2017-07-16: Highlights of Little Ongava


The second stop on my recent trip to Southern Africa was at the beautiful Ongava Game Reserve adjacent to Etosha National Park.  Like at our first camp, here we also found a familiar face, as the camp manager we met on a previous trip to Namibia had moved over to this region, and was running the lodge during our stay.  We had a wonderful time catching up with Maggie; I am still amazed that we not only found familiar faces so far from home, but that people remembered us as well 🙂

Typically, we went into the national park to explore on our morning game drives, and the spent the afternoons on the private reserve. The Etosha region had also received higher than average rainfall, and was very lush and green during our stay. Right before we arrived, they had a day of heavy rain, and on our first game drive we ended up stuck in the mud on one of the roads on the Ongava Reserve.   After about 45 minutes, our awesome guide Willy managed to get the vehicle moving again.  We were all covered in splattered mud from head to toe, but laughing and smiling; its all part of the safari adventure.

We spent time with elephants and rhino, lions and wildebeest.  We saw zebra, oryx springbok and impala, and an abundance of birds.  The reserve had a lovely hide, but due to the rains in the region, water sources were abundant and the man-made dam near the lodge was not being frequently used during our stay (with the exception of the resident terrapins).  It was a beautiful region that I hope I have the opportunity to explore again in the future.

Here are a few images from my 3 nights in this beautiful area.

A bull elephant on Ongava Game Reserve.  This big guy was attracting quite a crowd, as he is one of only four elephants on the reserve.  All the elephants ended up there after breaking in from neighbouring Etosha, and then deciding to stay.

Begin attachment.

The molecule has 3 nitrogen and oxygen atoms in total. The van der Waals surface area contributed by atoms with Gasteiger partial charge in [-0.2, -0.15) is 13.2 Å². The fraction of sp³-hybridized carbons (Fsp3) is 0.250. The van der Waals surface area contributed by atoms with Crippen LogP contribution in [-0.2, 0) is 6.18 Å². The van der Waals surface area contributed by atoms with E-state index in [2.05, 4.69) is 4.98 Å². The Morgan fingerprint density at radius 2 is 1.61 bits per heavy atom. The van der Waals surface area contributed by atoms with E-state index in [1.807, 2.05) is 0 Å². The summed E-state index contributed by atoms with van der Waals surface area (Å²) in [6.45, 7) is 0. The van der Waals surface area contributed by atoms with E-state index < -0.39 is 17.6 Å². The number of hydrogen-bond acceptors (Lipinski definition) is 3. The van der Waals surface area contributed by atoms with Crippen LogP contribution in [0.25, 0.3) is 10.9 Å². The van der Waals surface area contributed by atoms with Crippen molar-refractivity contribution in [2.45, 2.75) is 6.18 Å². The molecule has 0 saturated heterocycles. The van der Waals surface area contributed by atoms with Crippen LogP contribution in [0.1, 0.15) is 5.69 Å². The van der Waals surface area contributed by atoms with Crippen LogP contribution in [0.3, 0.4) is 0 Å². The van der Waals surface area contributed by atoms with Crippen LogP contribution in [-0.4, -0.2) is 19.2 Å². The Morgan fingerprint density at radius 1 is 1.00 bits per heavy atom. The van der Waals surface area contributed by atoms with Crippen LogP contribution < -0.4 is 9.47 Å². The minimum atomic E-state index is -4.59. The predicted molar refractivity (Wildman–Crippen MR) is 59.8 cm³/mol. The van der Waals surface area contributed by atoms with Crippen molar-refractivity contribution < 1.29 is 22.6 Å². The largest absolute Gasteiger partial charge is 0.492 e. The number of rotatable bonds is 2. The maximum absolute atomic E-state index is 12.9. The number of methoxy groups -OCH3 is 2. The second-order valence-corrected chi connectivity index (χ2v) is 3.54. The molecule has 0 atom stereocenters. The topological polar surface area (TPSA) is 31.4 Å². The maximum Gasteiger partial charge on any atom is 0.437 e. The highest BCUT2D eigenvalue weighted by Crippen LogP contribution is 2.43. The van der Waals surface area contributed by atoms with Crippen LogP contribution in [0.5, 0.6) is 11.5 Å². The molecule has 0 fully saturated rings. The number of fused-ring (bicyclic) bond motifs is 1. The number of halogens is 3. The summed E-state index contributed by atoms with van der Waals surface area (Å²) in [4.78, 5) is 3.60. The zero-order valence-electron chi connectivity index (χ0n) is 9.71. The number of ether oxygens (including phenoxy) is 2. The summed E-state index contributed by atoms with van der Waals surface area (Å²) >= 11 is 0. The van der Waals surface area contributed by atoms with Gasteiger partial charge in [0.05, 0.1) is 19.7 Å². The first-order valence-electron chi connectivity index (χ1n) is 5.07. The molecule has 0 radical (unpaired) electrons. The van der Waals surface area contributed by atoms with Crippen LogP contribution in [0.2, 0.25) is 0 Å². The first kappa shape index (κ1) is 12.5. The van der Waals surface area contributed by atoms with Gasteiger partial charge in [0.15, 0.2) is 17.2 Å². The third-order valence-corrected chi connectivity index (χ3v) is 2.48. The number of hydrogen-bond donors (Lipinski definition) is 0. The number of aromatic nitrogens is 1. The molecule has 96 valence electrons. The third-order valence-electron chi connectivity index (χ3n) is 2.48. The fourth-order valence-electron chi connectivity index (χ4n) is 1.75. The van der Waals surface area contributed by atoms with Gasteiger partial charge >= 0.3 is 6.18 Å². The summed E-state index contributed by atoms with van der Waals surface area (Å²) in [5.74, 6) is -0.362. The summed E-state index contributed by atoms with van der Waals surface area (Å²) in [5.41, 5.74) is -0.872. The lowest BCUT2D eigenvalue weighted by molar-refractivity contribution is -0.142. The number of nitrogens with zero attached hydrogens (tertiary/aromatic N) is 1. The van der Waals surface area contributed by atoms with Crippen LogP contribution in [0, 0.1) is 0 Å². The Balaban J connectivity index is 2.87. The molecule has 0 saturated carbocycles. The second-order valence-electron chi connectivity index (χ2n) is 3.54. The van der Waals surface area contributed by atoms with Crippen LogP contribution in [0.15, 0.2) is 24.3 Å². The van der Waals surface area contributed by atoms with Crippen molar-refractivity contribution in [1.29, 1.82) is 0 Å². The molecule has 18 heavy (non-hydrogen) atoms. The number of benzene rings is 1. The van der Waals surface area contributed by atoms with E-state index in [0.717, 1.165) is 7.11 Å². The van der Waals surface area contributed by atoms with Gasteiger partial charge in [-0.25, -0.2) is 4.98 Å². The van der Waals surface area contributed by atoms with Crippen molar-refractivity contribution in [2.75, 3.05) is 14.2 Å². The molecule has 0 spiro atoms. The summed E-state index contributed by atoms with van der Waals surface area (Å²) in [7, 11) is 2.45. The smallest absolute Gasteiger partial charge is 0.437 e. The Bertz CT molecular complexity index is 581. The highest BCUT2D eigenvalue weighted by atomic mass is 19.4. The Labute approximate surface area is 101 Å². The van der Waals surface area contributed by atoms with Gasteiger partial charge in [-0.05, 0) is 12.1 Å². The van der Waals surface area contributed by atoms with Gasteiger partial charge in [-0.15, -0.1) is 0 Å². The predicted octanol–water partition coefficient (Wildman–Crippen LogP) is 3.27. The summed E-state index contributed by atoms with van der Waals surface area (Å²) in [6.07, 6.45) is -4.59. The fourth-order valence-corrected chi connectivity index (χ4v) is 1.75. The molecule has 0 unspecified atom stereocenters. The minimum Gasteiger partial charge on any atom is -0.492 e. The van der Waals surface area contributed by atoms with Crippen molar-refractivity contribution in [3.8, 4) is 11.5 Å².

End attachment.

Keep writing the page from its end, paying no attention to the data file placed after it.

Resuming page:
We saw many herds of zebra during our drives through Etosha.  
This young wildebeest was part of a sizeable herd, but was unfortunately injured and hobbling around on a broken leg.  This one will definitely be the animal the lions size up as a potential meal, the next time the pride and the herd cross paths.
We were fortunate to see both white and black rhino during our time in the Etosha area.  Such impressive creatures.
One of the highlights driving through Etosha was coming across this group of brothers chilling out next to a waterhole.  They were very close to the road, giving lots of people a fantastic opportunity to see lions up close.  One of the brothers went into stalk mode, and crossed the road towards a group of springbok, but they had spotted him quickly so it was a no go for some springbok for breakfast.
A rock hyrax seen near the dining area at Little Ongava.  This little one was calling out constantly and making quite a racket, but it took me a bit of time to spot it.  Apparently, this hyrax is always hanging around the camp.
A pair of ostrich seen during a drive through Etosha National Park.
A waterbuck on the Ongava Private Game Reserve.  Waterbuck are not a naturally occurring species in the area, but were introduced the the reserve around 10 years ago to see if they could cope with the terrain and climate.  The population there has been thriving.
Our last morning in Ongava, we spent time on the reserve rather than in the park, as we had a fairly early flight to our next destination.  We were having a rather relaxed drive when another guest on the vehicle spotted a lion hidden in the grass in a thicket; we were able to drive closer and find the entire pride having a rest as the day heated up.


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